My old trainer also didn't really have a lot of respect for me as a student, and pushed me at times when I think taking a step back would have been better. Because of that, I am now a chicken when it comes to jumping, though I do love to do it, but my TB coming back from a few weeks off because of an infected leg wound, was immediately put over 3' fences, with no work up after being off, (I was riding her), and she started having problems, and refusing fences, because she was being pushed herself, and I had to rely on the trainer, as she was supposed to know what to do, and ultimately ended up with, what was a grand prix jumper when I got her, a horse that no longer loved jumping, so I am definitely leery, but I know myself, and with a good trainer, great horse which sounds like you have, I think we both can make leaps and bounds in our confidence over time, you just have to stick with it. Taking a step back when needed is not a bad thing by any means. Keep your chin up, and just remember how free you feel when your horse is flying over those fences.
     
    09-27-2010, 05:47 PM
  #7
Showing
Quote:
Originally Posted by Thisemptyruin    
I've been riding on a regular basis for about 2 years. I've taken lessons on and off since I was 13 though. I've spent the past 2 years with a trainer that I thought was great, until a few months ago. I moved further away and changed barns. The barn I'm at now is awesome and I love this trainer even more. However, I feel like I'm starting all over again. My old trainer never said a word about core muscles, or tightening the abs, she also never told me WHAT part of the leg to use etc. I guess it's better late than never! I want to be a hunter/jumper so bad. I've wanted to jump since I was a kid and saw it on t.v. The horse I ride now is awesome. He's an honest jumper and has yet to do anything wrong, yet I am sheer terror when jumping. I somehow get in my head that if we canter over jumps I won't be able to bring him back to me after. Today we cantered over a pole/jump/pole. It went great in one direction. The other direction I just couldn't do. I don't get it! I've become my own worst enemy. Does anyone have any advice on how to just relax?
Oh goodness, this is something that happens to every single rider. I guarantee you, every rider on this forum has gone through something similar or identical to what you are describing.

Just like you are right handed or left handed, we all have a side that is better than the other. This goes for horses as well! You will always have, and so will the horses you ride-have a side that is a little more difficult to do things on. What you need to do is give yourself time to build that strength and improve your riding. Even the best riders can from time to time, have more difficulties doing something in one direction over another. It's a very common issue for all riders.

Give yourself time to get better, because you will-and be nice to yourself! You're doing just fine.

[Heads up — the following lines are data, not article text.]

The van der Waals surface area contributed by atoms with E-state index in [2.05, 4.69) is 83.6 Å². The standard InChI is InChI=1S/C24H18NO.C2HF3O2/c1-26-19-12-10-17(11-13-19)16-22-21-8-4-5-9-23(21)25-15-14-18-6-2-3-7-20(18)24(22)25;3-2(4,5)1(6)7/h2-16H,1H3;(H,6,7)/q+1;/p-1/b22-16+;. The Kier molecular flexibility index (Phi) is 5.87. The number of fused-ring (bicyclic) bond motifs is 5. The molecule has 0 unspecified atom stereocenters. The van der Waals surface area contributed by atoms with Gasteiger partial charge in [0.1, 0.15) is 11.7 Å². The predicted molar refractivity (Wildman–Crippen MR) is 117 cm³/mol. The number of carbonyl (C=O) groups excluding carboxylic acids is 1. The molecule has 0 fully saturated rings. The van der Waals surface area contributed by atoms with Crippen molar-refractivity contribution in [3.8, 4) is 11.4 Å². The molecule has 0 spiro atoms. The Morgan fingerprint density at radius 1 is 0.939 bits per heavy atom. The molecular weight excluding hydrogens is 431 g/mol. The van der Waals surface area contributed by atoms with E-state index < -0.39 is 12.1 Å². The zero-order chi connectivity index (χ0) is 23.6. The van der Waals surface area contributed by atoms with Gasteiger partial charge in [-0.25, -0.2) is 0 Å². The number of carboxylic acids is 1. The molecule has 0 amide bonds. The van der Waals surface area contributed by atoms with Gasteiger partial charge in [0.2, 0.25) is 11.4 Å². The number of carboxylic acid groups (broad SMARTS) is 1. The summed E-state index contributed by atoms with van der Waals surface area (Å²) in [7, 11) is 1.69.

09-27-2010, 06:03 PM
  #8
Foal
I know what you mean about changing instructors. When I moved my horse from a big barn to a private barn my parents hired a new instructor. I am having to relearn a lot of stuff that my former instructor let slide. The good news is that it's working! I am getting rid of bad habits and my horse and I are both happier.
     
    09-27-2010, 07:08 PM
  #9
Trained
Oh yeah, been there...done that. I took lessons on and off for 8 years without ever learning a thing about collection or working a horse on the bit. I ended up finding out about the art of correct riding from a freakin' book!! I was so pissed. All that money and time spent spinning my wheels and never learning a thing. Yes, we all go through stuff like that.

As for the jumping nerves, what works for me is to just keep things ridiculously easy until I'm bored out of my mind. That way I'm pretty much begging for the jumps to be bigger when I finally go back to them.
     
    09-27-2010, 10:28 PM
  #10
Weanling
I went through the same thing you are going through now. New trainer, new horse, new trainer correcting all kinds of things old trainer was teaching that was wrong (and I knew in my head was wrong). I became terrified of jumping. My new trainer had me on an awesome horse, that was as honest as the day is long. He will easily carry you around at least a 3'6" jumper course (I'm not sure, but I think he'll do 4'). We had no issues on the flat. Overfences, the single cross-rail could be an adventure at times, and in July I was having complete and total melt downs over a trot in canter out line, max height 18". No reason for it at all. Would stop, pull out to the side, add two strides down the line (16.3hh tb), grab his mouth, etc. Worked through it, took time, trust my trainer, and this weekend for the first time in about a year I jumped a 3'3" Eq course on him successfully, and more effectively that I coud have imagined. And now, I can't wait until Friday until I can go back. But this took time for me, and it started at the beginning of this year, like February, and it took until Sept for me to get over it. And I've schooled the 3' eq before.
     

Thread Tools

Similar Threads
Thread Thread Starter Forum Replies Last Post
Put a dressage rider in the hunter ring, put a classical rider in the modern ring=? SPhorsemanship Dressage 136 09-06-2010 02:30 PM
Will I ever learn English riding? Discouraged male.. JImmyG English Riding 23 06-14-2009 05:06 PM
Looking for a rider? nicolerenee Horse Shows 1 04-21-2008 01:17 PM
Discouraged MoonlightEm Horse Riding 5 04-09-2008 08:35 PM



All times are GMT -4. The time now is 02:57 PM.


Powered by vBulletin® Version 3.8.5
Copyright ©2000 - 2014, Jelsoft Enterprises Ltd.
Search Engine Friendly URLs by vBSEO 3.6.0